Discernment, Holy Confession, Metropolitan Hierotheos of Nafpaktos, Ordination, Protopresbyter John S. Romanides, Protopresbyter Peter Heers, Sins, Spiritual Priesthood and the Remission of Sins, St. Nikodemos the Hagiorite, Uncut Mountain Press
Nothing else remains after confession, Spiritual Father, except to keep the sins you hear a secret, and to never reveal them, either by word, or by letter, or by a bodily gesture, or by any other sign, even if you are in danger of death, for that which the wise Sirach says applies to you: “Have you heard a word? Let it die with you” (Sir. 19:10); and again: “With friend or foe do not report it” (Sir. 19:8); meaning, if you heard a secret word, let the word also die along with you, and do not tell it to either a friend of yours or an enemy of yours, for as long as you live. And further still, that which the Prophet Micah says: “Trust not in friends… beware of thy wife, so as not to commit anything to her” (Mic. 7:5).
For if you reveal them, firstly, you will be suspended or daresay deposed completely by the Ecclesiastical Canons, and according to political laws you will be thrown in jail for the rest of your life and have your tongue cut out.169 Secondly, you become a reason for more Christians not to confess, being afraid that you will reveal their sins, just as it happened during the time of Nektarios of Constantinople when the Christians did not want to confess on account of a Spiritual Father who revealed the sin of a woman.170 The divine Chrysostom both witnessed these things and suffered because of them on account of his trying to convince the people to confess. It is impossible for me to describe in words how much punishment this brings upon you, who are the cause of these things.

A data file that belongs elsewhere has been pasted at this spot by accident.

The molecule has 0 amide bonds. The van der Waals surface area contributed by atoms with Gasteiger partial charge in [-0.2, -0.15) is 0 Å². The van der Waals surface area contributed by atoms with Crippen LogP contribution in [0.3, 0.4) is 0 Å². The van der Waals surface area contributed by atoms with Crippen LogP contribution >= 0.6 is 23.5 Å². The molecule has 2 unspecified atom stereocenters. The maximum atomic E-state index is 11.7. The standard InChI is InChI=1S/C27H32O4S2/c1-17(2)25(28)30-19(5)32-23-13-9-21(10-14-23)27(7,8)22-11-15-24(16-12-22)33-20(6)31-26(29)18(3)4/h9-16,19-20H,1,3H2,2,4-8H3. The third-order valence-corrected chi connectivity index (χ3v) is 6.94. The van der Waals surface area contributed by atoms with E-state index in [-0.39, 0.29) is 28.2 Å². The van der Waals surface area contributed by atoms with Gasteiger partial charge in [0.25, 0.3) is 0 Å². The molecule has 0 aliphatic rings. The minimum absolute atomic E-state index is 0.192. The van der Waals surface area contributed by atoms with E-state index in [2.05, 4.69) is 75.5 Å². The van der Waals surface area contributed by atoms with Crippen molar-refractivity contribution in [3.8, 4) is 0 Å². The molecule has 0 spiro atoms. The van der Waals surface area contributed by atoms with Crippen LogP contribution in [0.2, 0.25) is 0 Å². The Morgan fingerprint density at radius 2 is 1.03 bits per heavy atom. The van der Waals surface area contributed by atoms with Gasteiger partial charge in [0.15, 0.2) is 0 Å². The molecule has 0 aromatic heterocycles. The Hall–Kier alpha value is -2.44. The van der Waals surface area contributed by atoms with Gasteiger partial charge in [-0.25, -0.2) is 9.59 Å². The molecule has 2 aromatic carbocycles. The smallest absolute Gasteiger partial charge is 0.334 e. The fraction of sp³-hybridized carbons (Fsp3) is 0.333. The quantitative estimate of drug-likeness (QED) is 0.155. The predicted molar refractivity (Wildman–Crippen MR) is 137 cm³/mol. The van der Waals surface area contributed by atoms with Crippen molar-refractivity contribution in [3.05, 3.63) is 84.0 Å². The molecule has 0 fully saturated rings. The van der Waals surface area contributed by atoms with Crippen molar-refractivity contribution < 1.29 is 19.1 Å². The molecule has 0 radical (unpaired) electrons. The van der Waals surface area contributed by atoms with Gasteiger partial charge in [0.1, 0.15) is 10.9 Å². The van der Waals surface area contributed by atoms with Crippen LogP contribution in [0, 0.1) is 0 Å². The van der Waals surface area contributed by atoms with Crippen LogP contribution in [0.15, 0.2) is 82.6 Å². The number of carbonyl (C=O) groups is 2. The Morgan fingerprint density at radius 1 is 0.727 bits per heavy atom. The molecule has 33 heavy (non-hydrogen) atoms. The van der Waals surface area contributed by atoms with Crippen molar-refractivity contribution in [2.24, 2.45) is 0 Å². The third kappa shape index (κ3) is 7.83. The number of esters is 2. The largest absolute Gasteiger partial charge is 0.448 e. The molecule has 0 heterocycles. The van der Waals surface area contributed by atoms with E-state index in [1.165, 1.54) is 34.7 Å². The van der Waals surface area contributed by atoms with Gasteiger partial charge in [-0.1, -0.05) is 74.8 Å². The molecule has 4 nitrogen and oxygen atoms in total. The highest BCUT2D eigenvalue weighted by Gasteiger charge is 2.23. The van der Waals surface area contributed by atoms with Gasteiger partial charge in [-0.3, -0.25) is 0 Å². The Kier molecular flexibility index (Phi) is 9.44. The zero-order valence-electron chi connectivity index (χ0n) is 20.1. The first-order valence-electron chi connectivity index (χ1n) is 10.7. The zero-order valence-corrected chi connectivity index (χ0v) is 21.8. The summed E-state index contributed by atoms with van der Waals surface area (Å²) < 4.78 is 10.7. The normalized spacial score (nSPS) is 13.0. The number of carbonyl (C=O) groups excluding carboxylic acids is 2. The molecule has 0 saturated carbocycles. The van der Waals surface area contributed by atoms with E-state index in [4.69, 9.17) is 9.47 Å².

—St. Nikodemos the Hagiorite
An Excerpt from Exomologetarion (A Manual of Confession)
Posted with the kind permission of Protopresbyter Peter Heers.
169 Patriarch Luke of Constantinople disciplined the abbot of the Monastery of Xerotrophos with an epitimia (“penance”) of suspension because he revealed the sin of one of his spiritual children, as Balsamon reports (Explanation of Canon 141 (135) of Carthage, PG 138, 424D). I am resigned to say that the Spiritual Father ought not to be believed on his word alone, according to this same Canon of Carthage, and a single witness is not to be believed, but rejected, according to Leo and Constantine the Emperors (Selections of Laws, Title 26). Let Spiritual Fathers be reminded of this by God Himself, Who never publicly revealed the confession of any person, as John of the Ladder says: “At no time do we find God revealing the sins which have been confessed to Him, lest by making these public knowledge, He should impede those who would confess and so make them incurably sick” (To the Shepherd, PG 88, 1196B; tr. The Ladder, p. 243).
170See Socrates, Historia Ecclesiastica 5, 19, PG 67, 613A-620A. And Sozomen says that the Spiritual Father was chosen on account of his being secretive and discrete (Historia Ecclesiastica 7, 16, PG 67, 1460A).